Es werden fleißig Päckchen gepackt.

Sie packen Geschenke ein.


3 Answers 3

  1. Es werden fleißig Päckchen gepackt.
  2. Es werden fleißig Päckchen eingepackt.

1 means: You are wrapping something (let's say books) into paper, and the result of that process are packages.
Before: Books plus packing paper; the books are not inside the paper. There are no packages visible.
After: All books are wrapped in packing paper. You'll see no books, just packages.

2 means: You already start with packages and wrap them into another layer of packing paper.
Before: Packages (let's say that are all red) plus packing paper (which we believe here to be green); the red packages are not wrapped into the green paper.
After: Green packages. (If you remove the green paper you find red packages; if you remove the red paper, you'll find the content)

  1. Sie packen Geschenke.
  2. Sie packen Geschenke ein.

Sentence 3 has no clear meaning. It says, that they are packing something, and the result of that packing are gifts. Most people will understand, that the results are packages that are meant to be gifted to other people. But this is not exactly what this sentence says. You better should not build such sentences.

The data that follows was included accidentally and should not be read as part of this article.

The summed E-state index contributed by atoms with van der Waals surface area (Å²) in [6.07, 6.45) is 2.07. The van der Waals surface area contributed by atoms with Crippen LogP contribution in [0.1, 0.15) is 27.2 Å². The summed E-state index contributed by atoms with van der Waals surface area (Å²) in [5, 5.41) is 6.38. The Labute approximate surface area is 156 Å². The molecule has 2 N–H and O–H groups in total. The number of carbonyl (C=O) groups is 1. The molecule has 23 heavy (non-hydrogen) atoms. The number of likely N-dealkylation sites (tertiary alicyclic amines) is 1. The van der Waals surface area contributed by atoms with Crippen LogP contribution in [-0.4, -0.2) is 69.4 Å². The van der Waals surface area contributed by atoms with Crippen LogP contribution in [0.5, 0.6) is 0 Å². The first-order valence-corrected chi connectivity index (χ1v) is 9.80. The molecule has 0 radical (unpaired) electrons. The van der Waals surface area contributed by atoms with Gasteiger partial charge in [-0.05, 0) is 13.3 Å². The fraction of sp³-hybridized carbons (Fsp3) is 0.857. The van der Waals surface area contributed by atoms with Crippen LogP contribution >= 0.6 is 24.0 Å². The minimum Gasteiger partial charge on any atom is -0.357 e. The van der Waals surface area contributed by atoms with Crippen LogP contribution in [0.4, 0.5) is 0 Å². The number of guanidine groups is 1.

Sentence 3 could also mean: You try to arrange gifts to fit together into a container. But in this case you'd better add an information about that container to the sentence, like:

Sie packen Geschenke in den Kofferraum des Autos.
They pack gifts into the cars luggage space.

Sentence 4 says: They have gifts, and they have packing paper, and they wrap the paper around the gifts to turn them into packages.


Both are correct, but "packen" can generally also mean to grab, fall down (coll.) or understand (coll.), whereas "einpacken" only has one meaning.

  • 2
    But you can use einpacken in a different context, too. Eg.: "Du hast keine Chance gegen mich, du kannst einpacken!" which means "You have no chance against me, go home/away / just leave (/ just give up)!" (coll.). Without really meaning that someone should take his stuff and then leave, it's more a metaphore.
    – Artery
    Dec 13, 2016 at 12:02
  • 1
    And "Wir packen das!" = "We will make this!"
    – Titus
    Dec 14, 2016 at 11:06

In this context, ein emphasises that something is inside, here the present inside the wrapping paper.

This is similar to rahmen / einrahmen (to frame )

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